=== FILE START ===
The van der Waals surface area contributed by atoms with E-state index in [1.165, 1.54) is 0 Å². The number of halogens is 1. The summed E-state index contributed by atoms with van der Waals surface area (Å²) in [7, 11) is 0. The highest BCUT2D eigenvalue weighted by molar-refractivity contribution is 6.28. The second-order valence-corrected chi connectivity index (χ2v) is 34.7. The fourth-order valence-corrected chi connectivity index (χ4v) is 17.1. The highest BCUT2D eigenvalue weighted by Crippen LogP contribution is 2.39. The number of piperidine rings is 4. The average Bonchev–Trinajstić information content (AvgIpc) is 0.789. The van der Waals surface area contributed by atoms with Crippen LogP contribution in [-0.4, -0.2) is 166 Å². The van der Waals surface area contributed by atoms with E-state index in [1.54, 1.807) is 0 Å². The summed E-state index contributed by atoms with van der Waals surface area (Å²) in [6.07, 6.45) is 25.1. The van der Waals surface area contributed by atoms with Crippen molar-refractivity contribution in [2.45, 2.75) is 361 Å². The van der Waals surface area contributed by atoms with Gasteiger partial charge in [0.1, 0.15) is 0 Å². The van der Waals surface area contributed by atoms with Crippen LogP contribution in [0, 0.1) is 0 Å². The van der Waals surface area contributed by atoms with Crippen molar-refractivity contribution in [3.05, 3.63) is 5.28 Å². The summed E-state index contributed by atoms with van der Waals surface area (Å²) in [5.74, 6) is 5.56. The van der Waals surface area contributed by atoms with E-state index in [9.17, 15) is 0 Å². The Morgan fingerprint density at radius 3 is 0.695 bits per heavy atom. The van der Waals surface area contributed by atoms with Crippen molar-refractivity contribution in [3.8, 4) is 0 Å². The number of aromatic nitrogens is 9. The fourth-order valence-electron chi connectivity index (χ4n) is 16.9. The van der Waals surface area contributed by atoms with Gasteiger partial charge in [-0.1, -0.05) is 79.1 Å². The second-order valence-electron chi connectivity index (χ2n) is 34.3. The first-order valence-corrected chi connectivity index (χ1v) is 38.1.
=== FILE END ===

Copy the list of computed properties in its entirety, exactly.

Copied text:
The van der Waals surface area contributed by atoms with E-state index in [1.165, 1.54) is 0 Å². The number of halogens is 1. The summed E-state index contributed by atoms with van der Waals surface area (Å²) in [7, 11) is 0. The highest BCUT2D eigenvalue weighted by molar-refractivity contribution is 6.28. The second-order valence-corrected chi connectivity index (χ2v) is 34.7. The fourth-order valence-corrected chi connectivity index (χ4v) is 17.1. The highest BCUT2D eigenvalue weighted by Crippen LogP contribution is 2.39. The number of piperidine rings is 4. The average Bonchev–Trinajstić information content (AvgIpc) is 0.789. The van der Waals surface area contributed by atoms with Crippen LogP contribution in [-0.4, -0.2) is 166 Å². The van der Waals surface area contributed by atoms with E-state index in [1.54, 1.807) is 0 Å². The summed E-state index contributed by atoms with van der Waals surface area (Å²) in [6.07, 6.45) is 25.1. The van der Waals surface area contributed by atoms with Crippen molar-refractivity contribution in [2.45, 2.75) is 361 Å². The van der Waals surface area contributed by atoms with Gasteiger partial charge in [0.1, 0.15) is 0 Å². The van der Waals surface area contributed by atoms with Crippen LogP contribution in [0, 0.1) is 0 Å². The van der Waals surface area contributed by atoms with Crippen molar-refractivity contribution in [3.05, 3.63) is 5.28 Å². The summed E-state index contributed by atoms with van der Waals surface area (Å²) in [5.74, 6) is 5.56. The van der Waals surface area contributed by atoms with E-state index in [9.17, 15) is 0 Å². The Morgan fingerprint density at radius 3 is 0.695 bits per heavy atom. The van der Waals surface area contributed by atoms with Crippen molar-refractivity contribution in [3.8, 4) is 0 Å². The number of aromatic nitrogens is 9. The fourth-order valence-electron chi connectivity index (χ4n) is 16.9. The van der Waals surface area contributed by atoms with Gasteiger partial charge in [-0.1, -0.05) is 79.1 Å². The second-order valence-electron chi connectivity index (χ2n) is 34.3. The first-order valence-corrected chi connectivity index (χ1v) is 38.1.